Food and Drink
Jack London Square is an 8-minute drive from the venue, and has a variety of restaurants and shops, as well as a year-round farmer's market from 9AM-2PM every Sunday. The restaurants are mostly on the pricey side, though they do have a Subway and a cafe.
Late Night/Mexican/Food Stand
The 400 Club is a cheap dive bar within a few blocks of Just Dance.
At Jack London Square, a short drive away, you'll find Beer Revolution, a local mecca for beer connoisseurs. With a wide variety of imports and microbrews, forty craft brews on tap, and reasonable prices, it's worth a trip.
About a half-mile south of the venue, across the short bridge into Alameda, there is a cluster of bars and restaurants:
- Lemon Tree and the Lost Weekend Lounge are two dive bars within a block and a half, with cheap drinks and ironic hipsters.
- McGee's Bar and Grill offers up a solid beer selection as well as reasonably-priced burgers, fried chicken, and classic sports-bar fare. Menu here.
If you make it into San Francisco for a few hours, the city has a few famous libation houses:
- Toronado, in the Lower Haight, has a wide selection of hard-to-find belgian and CA brews.
- City Beer Store, a short distance from the freeway, offers craft bottled beers for takeout or consumption in-house, as well as one or two select brews on tap.
Less famous, but also really fun is:
- Blue Light Cafe, 1979 Union St. San Francisco, CA, Taco Tuesdays, Best Margaritas ever and a pool table...it's just chill.
Stuff to Do
Fisherman's Wharf and Pier 39 are popular destinations for SF visitors, but most locals find them overpriced, touristy, and kitsch. Instead, we recommend checking out:
- The Ferry Building: weekend farmers market, artisan shops, ferry cruises across the bay. Cost: $-$$$, depending on what you do.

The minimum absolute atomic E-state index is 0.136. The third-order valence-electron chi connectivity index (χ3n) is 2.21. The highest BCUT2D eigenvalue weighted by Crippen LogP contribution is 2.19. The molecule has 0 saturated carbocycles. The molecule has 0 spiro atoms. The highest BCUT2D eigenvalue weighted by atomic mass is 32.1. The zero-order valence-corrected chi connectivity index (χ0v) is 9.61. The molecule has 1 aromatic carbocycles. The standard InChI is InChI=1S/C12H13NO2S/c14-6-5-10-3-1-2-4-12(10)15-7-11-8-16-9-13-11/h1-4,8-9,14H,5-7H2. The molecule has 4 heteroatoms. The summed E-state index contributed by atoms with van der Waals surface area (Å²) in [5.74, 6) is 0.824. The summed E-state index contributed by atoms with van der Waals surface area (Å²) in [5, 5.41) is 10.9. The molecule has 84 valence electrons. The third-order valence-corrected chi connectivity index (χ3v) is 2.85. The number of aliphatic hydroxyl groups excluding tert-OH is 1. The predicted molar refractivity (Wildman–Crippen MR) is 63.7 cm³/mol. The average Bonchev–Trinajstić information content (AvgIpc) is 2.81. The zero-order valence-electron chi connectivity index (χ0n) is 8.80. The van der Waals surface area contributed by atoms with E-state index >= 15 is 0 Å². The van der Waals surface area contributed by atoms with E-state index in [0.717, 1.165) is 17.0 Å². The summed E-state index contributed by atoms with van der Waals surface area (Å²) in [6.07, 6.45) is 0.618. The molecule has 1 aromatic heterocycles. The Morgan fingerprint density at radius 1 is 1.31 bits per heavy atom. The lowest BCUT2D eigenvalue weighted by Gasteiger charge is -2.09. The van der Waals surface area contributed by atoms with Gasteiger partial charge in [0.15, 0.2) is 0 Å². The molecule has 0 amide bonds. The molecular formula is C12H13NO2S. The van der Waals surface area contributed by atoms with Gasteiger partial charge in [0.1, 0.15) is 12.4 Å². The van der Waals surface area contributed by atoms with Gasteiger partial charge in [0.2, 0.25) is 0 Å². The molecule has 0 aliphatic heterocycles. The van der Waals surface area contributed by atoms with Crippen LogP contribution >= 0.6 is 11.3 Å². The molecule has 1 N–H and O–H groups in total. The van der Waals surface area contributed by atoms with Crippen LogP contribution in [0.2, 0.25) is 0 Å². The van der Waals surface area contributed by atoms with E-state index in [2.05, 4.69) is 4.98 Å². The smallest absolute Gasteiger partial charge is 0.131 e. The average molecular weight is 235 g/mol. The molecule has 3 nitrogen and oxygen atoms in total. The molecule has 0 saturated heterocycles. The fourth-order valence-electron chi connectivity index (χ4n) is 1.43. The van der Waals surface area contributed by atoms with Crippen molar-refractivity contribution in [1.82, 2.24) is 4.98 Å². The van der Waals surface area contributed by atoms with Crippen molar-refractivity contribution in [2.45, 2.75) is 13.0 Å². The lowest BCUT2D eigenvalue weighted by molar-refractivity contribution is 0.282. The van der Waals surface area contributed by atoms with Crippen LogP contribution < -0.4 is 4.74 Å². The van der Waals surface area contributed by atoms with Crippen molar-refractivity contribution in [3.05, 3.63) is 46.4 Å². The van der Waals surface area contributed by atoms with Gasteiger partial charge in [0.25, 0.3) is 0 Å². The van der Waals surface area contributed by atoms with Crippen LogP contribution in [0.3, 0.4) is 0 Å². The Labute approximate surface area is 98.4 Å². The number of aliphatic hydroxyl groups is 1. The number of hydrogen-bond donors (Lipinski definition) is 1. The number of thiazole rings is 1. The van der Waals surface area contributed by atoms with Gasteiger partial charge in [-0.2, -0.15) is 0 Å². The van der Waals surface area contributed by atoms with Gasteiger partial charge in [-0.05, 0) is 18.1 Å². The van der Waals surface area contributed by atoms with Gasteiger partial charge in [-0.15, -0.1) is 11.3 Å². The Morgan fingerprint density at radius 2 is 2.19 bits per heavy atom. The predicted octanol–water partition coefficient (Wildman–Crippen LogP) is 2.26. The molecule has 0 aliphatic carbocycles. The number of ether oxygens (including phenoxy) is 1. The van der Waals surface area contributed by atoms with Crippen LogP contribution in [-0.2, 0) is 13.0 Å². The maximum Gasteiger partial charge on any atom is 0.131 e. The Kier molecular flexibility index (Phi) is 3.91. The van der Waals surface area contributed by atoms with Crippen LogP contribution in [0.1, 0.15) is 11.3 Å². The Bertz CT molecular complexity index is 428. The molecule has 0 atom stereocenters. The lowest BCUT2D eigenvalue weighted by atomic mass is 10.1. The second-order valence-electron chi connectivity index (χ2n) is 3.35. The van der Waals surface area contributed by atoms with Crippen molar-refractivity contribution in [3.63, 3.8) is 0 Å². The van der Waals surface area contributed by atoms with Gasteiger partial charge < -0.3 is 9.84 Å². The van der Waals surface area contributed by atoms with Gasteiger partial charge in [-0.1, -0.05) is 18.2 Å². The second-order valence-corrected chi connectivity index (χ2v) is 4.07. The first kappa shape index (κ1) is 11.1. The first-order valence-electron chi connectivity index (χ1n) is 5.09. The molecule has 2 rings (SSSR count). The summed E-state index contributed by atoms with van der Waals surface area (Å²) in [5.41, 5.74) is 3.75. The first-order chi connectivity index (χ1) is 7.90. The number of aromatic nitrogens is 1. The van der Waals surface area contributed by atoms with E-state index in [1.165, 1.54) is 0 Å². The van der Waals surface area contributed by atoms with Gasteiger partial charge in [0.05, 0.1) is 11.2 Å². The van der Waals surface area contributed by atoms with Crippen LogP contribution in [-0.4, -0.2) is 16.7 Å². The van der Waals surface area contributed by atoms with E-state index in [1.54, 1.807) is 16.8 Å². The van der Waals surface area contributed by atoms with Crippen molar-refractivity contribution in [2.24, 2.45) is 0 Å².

- Union Square: The closest thing to a San Francisco central shopping square. High-end shops, bordered by delicious ethnic restaurants. Next to Chinatown and Nob Hill. Cost: $-$$$
- Chinatown: Bustling crowds, hundreds of odd little shops, tasty szechuan and cantonese cuisine. Cost: $
- The Castro/Dolores Park: The world's most famous gay district, the Castro features shopping, dining, and people-watching. If the weather is nice, head a few blocks south to Dolores Park, with grassy hillsides, frisbees flying, and occasional performances on the lawn. Don't forget to hit Bi-Rite Creamery for the best ice cream in the city! Cost: $-$$
- Golden Gate Park is a source of pride for SF folks. Rent bicycles and ride to the beach and back, check out the recently renovated Academy of Sciences Museum or the De Young Art Museum, or just find a sunny patch of grass and take a nap. Cost: Free to cheap.
- Just north of the park, the Haight-Ashbury is a famous neighborhood that was once home to Bob Dylan, the Grateful Dead, and other famous icons of the 60's and 70's. Cost: Free to cheap.